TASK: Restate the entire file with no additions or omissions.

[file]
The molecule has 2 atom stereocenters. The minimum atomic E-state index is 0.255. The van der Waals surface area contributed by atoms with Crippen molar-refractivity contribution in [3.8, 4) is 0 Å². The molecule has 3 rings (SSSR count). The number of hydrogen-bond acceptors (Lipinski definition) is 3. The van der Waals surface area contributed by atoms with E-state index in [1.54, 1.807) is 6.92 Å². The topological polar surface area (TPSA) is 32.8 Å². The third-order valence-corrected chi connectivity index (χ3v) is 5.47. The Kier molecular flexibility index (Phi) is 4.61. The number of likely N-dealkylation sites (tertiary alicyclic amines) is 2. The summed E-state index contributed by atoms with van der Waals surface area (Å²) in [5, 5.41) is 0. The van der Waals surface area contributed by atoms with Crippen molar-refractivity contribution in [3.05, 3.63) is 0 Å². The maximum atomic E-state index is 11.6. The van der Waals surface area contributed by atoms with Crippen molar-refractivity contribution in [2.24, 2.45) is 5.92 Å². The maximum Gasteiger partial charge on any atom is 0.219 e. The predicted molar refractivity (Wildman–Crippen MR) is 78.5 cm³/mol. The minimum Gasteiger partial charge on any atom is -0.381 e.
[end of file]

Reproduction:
The molecule has 2 atom stereocenters. The minimum atomic E-state index is 0.255. The van der Waals surface area contributed by atoms with Crippen molar-refractivity contribution in [3.8, 4) is 0 Å². The molecule has 3 rings (SSSR count). The number of hydrogen-bond acceptors (Lipinski definition) is 3. The van der Waals surface area contributed by atoms with E-state index in [1.54, 1.807) is 6.92 Å². The topological polar surface area (TPSA) is 32.8 Å². The third-order valence-corrected chi connectivity index (χ3v) is 5.47. The Kier molecular flexibility index (Phi) is 4.61. The number of likely N-dealkylation sites (tertiary alicyclic amines) is 2. The summed E-state index contributed by atoms with van der Waals surface area (Å²) in [5, 5.41) is 0. The van der Waals surface area contributed by atoms with Crippen molar-refractivity contribution in [3.05, 3.63) is 0 Å². The maximum atomic E-state index is 11.6. The van der Waals surface area contributed by atoms with Crippen molar-refractivity contribution in [2.24, 2.45) is 5.92 Å². The maximum Gasteiger partial charge on any atom is 0.219 e. The predicted molar refractivity (Wildman–Crippen MR) is 78.5 cm³/mol. The minimum Gasteiger partial charge on any atom is -0.381 e.